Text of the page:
>Although this blog feels like Rod’s baby, I felt compelled to write this morning.
I used to love Sunday mornings…taking the time to truly wake up, sipping coffee in bed, rereading the page in my book that I fell asleep to the night before. All while our daughters are sleeping-in…finally! That was until we got roosters. In our journey to sustainability, learning the basics of homesteading and discovering the true source of our food, we have realized that until we own our own acreage, culling chickens is inevitable.
It was just over a year ago that the farmers at Haliburton Farm asked us if we were interested in raising 28 chicks for them. We were excited, knowing it was something we wanted to do for ourselves someday. When we moved to Salt Spring Island, we took two of the hens with us. In fact, Rod built the “Mini Cooper” from recycled materials within a week of moving here.
One of the greatest joys was collecting fresh eggs from our loyal layers. Hannah, 12 at the time, came to enjoy frying them up within minutes of being laid. It would be difficult to imagine not only buying eggs, but cracking an egg with a dull yellow centre. The flavour of free-range chicken eggs is unbeatable.
The girls absolutely fell in love with chickens and we realized what great pets they are. Being part of the Poultry Club not only gave us access to people who knew how to raise chickens lovingly, but we could purchase breeds that most people don’t even know are chickens, like Nunavut, our White Silkie hen. Nunavut is so gentle and tame, that we’ve actually tucked her into our sweater and taken her for a hike to the beach!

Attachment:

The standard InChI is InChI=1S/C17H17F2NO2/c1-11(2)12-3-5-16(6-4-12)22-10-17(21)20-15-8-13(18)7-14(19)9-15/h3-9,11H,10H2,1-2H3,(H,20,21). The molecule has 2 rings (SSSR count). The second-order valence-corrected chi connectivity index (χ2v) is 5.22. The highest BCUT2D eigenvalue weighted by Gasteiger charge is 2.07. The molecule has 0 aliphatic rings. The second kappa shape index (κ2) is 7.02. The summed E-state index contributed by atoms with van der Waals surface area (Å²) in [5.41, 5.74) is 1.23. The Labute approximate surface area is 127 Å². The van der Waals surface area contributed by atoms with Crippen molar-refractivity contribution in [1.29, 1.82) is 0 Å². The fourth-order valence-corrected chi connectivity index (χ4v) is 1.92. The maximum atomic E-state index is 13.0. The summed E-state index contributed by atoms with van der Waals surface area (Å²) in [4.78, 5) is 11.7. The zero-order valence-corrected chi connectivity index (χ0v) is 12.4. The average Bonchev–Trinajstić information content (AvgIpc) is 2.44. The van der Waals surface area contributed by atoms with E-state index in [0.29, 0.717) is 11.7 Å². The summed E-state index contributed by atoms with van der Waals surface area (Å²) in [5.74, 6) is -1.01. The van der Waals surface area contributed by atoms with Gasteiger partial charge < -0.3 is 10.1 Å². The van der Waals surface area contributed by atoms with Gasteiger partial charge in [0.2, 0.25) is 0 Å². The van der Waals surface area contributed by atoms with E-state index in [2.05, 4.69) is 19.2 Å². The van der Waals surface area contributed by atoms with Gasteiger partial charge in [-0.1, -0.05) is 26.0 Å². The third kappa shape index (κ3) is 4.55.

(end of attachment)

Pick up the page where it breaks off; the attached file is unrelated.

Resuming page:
Due to our mild winter, hens all over the island went broody sooner than they normally do. For the Valentine’s Day weekend, we borrowed a bantam rooster from a neighbour (we had to create romance somewhere!). He had some success with Ginger, our Rhode Island Red hen. It was a quick romance, for we had to return Joey to his own flock.
Before Ginger was killed by a hawk several days later, she provided us with four fertilized eggs. We placed them under Nunavut, a devoted foster mom, and watched the development of the egg with an egg candler. It was a fantastic experience for us all. Right on schedule (21 days later), we heard peeping and watched the cracking begin.
We squealed with excitement when a little black head appeared from under all that white fluff.
On the second day, Hannah decided to help one chick out of its shell. We had a discussion about nature and whether we should be helping a weak chick. She argued that we do everything we can to save a human baby so without a reasonable argument from me, while lying on her back with the egg on her chest, she proceeded to take away a little bit of shell near its feet. Within minutes, Ginger plopped out onto her black sweatshirt.
Then each subsequent day, for three days, three more chicks hatched, all reddish brown in colour.
Months later (just enough time to forget how much work chicks are), we were offered three Silver Sebright chicks when they were three weeks old. We now know there are two roosters and a hen. Because we have a Silver Sebright hen from another breeder, we’re going to keep one of the roosters for breeding purposes and sell the other two.
We went from two chickens to thirteen within a year and half and the mini cooper is now full. We have a friend who also has roosters and is ready to learn to kill them too. Spider and Ginger, the one who was born on Hannah’s chest, will become soup this week.
And next Sunday morning, I will lie in bed, read and not worry about the cursing neighbours.
Now go and enjoy your favourite Chicken Soup Recipe (I like http://www.AllRecipes.com). And in the meantime, The Real Reason the Chicken Crossed the Road (thanks to Harry Burton; click on it to enlarge image).